After seeing the reaction from his friends, Moore kick-started his bank of impressions.

“It got me thinking that this was my opportunity, so I started doing a few other impressions. The first sketch was a preview of the Championship with Harry Redknapp, David Beckham, Eamonn Dunphy and Joe Brolly. Everyone loved it.”

After seeing the reaction to his video, Conor made the risky move of quitting his job in Sales.
“When I started doing it I never doubted that it wouldn’t work out. I spent six months without a job making these videos.”

It was at the end of this six months that Conor would get his next big break. In November 2016, former Liverpool ace Jamie Carragher tweeted one of his videos, which was closely followed with a job offer from mens-interest website, JOE.

After taking up employment with JOE as their in-house producer of sketches, Moore wasn’t long growing his following.

“The first couple of videos didn’t really hit. It took a while to find out what people really wanted, then I did a video of The Gooch Cooper, and that was the first one that made a bit of traction.

It got about eighty thousand hits. After that my job was to write and record two sketches every week and we continued with the GAA stuff and it really took off. Ger Loughnane became a cult hero. Without Ger, it would have been hard to come up with material!”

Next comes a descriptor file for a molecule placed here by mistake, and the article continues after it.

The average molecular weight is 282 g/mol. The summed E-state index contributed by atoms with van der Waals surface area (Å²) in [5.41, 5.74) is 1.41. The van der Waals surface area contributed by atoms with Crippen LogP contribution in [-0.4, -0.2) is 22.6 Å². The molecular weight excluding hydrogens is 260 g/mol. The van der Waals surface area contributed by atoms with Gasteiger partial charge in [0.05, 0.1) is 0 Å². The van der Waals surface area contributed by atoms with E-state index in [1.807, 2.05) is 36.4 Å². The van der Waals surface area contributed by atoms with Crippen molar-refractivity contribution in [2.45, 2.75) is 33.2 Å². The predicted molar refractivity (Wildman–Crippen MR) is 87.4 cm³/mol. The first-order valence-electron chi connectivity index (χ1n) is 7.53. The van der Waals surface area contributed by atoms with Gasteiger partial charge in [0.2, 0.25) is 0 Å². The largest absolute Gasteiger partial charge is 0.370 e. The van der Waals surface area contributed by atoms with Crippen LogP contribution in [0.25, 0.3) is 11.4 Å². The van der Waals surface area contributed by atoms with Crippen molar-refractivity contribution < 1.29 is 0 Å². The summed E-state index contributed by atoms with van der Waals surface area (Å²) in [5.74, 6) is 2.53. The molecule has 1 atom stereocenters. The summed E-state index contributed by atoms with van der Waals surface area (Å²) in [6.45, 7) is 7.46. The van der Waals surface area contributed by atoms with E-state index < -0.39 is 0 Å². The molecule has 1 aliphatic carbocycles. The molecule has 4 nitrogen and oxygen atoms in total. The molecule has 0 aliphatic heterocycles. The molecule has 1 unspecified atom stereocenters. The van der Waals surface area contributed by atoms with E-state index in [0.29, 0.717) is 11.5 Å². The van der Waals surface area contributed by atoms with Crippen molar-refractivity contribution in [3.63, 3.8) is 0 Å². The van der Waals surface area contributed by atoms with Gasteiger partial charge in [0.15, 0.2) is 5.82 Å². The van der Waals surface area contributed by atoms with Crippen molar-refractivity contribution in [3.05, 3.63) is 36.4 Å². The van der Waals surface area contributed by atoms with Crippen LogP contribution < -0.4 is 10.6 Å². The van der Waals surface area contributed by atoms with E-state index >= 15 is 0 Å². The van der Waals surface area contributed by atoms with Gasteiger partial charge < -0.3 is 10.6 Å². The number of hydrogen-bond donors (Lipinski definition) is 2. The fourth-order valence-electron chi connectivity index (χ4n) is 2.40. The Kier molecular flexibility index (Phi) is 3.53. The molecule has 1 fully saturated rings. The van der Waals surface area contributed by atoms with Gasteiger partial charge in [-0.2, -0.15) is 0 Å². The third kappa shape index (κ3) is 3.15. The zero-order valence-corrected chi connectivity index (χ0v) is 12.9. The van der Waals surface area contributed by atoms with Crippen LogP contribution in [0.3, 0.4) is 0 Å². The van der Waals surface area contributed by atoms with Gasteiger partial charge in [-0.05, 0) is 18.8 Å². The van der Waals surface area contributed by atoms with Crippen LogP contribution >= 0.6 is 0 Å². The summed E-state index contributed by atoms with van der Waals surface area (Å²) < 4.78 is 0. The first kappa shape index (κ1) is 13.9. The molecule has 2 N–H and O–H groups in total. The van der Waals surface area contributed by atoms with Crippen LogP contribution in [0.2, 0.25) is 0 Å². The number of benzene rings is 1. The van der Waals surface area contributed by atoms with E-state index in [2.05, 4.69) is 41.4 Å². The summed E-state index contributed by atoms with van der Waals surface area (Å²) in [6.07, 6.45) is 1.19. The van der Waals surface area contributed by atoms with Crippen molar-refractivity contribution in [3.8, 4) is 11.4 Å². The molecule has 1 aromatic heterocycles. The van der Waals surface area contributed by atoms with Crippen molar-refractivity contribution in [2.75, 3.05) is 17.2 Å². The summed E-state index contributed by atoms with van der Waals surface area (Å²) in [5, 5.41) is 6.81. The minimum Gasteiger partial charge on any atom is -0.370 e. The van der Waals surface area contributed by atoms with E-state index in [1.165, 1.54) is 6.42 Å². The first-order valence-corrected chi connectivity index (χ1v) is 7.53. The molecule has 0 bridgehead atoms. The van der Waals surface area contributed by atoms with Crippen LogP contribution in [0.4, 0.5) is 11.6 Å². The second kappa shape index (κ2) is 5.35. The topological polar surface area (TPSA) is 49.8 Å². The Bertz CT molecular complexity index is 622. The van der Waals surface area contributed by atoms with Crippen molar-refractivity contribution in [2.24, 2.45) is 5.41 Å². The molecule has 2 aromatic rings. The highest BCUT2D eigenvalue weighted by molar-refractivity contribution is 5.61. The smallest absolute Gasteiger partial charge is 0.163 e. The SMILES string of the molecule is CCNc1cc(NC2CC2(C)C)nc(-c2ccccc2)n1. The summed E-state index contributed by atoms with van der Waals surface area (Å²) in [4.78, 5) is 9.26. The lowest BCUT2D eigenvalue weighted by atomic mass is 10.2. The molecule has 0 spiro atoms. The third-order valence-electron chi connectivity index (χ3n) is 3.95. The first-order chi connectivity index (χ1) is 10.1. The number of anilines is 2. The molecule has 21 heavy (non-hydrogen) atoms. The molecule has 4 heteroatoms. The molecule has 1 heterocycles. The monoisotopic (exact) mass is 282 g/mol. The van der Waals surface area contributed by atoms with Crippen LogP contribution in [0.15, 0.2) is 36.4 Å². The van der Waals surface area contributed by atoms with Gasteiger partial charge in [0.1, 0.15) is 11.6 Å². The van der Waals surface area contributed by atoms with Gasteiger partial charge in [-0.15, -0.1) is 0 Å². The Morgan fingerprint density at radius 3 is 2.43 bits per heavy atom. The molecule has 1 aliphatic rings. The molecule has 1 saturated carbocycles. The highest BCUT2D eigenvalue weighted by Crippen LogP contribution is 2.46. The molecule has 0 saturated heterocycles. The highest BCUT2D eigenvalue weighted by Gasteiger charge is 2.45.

“Ger is just so old-school and tough, and such a hardy hurler. Those type of people are just their own breed. My Ger is the type of Ger that you hope Ger is when the camera goes off!”

Indeed, Ger has been central to Moore’s rapid rise in popularity, and the Clare man has enjoyed watching his doppelgänger take shape.

“Ger is just so old-school and tough, and such a hardy hurler. Those type of people are just their own breed. My Ger is the type of Ger that you hope Ger is when the camera goes off!

I met him about a year ago and he just looked at me and said ‘you’re making a right fool out of me!’ I asked him I hope you don’t mind and he said, ‘I hope you make millions!’.

Making an appearance as Ger Loughnane at this year’s Westmeath/New York Hurling and Football Awards. Photo: Séamus Kiernan.

With Loughnane representing hurling in Conor’s bag of vocal tricks, Sunday Game panellist Joe Brolly regularly falls victim when it comes to discussing the state of football in Ireland.